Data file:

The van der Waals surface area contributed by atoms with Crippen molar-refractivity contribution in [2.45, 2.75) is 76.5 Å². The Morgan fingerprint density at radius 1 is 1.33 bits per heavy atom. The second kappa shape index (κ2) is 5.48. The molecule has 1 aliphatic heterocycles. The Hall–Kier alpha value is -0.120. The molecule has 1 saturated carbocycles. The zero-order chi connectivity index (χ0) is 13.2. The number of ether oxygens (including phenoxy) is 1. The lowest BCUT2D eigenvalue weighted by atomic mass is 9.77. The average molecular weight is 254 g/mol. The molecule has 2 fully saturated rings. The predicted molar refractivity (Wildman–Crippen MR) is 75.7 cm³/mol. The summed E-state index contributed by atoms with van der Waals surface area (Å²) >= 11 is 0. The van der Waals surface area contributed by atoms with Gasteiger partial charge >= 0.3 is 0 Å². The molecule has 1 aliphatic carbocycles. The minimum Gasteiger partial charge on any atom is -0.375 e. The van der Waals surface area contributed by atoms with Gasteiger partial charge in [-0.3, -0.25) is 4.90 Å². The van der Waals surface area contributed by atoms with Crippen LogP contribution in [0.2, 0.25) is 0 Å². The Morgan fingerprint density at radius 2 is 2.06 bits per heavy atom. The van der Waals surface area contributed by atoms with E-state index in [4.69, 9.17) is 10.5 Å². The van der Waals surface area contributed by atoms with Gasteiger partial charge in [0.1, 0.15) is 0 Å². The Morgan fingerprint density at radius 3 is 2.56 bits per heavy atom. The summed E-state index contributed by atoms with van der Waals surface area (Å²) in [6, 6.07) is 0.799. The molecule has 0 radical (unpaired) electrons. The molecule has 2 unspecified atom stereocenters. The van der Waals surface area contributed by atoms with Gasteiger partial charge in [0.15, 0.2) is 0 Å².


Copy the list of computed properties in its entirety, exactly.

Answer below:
The van der Waals surface area contributed by atoms with Crippen molar-refractivity contribution in [2.45, 2.75) is 76.5 Å². The Morgan fingerprint density at radius 1 is 1.33 bits per heavy atom. The second kappa shape index (κ2) is 5.48. The molecule has 1 aliphatic heterocycles. The Hall–Kier alpha value is -0.120. The molecule has 1 saturated carbocycles. The zero-order chi connectivity index (χ0) is 13.2. The number of ether oxygens (including phenoxy) is 1. The lowest BCUT2D eigenvalue weighted by atomic mass is 9.77. The average molecular weight is 254 g/mol. The molecule has 2 fully saturated rings. The predicted molar refractivity (Wildman–Crippen MR) is 75.7 cm³/mol. The summed E-state index contributed by atoms with van der Waals surface area (Å²) >= 11 is 0. The van der Waals surface area contributed by atoms with Gasteiger partial charge >= 0.3 is 0 Å². The molecule has 1 aliphatic carbocycles. The minimum Gasteiger partial charge on any atom is -0.375 e. The van der Waals surface area contributed by atoms with Gasteiger partial charge in [-0.3, -0.25) is 4.90 Å². The van der Waals surface area contributed by atoms with Crippen LogP contribution in [0.2, 0.25) is 0 Å². The Morgan fingerprint density at radius 2 is 2.06 bits per heavy atom. The van der Waals surface area contributed by atoms with E-state index in [4.69, 9.17) is 10.5 Å². The van der Waals surface area contributed by atoms with Gasteiger partial charge in [0.1, 0.15) is 0 Å². The Morgan fingerprint density at radius 3 is 2.56 bits per heavy atom. The summed E-state index contributed by atoms with van der Waals surface area (Å²) in [6, 6.07) is 0.799. The molecule has 0 radical (unpaired) electrons. The molecule has 2 unspecified atom stereocenters. The van der Waals surface area contributed by atoms with Gasteiger partial charge in [0.15, 0.2) is 0 Å².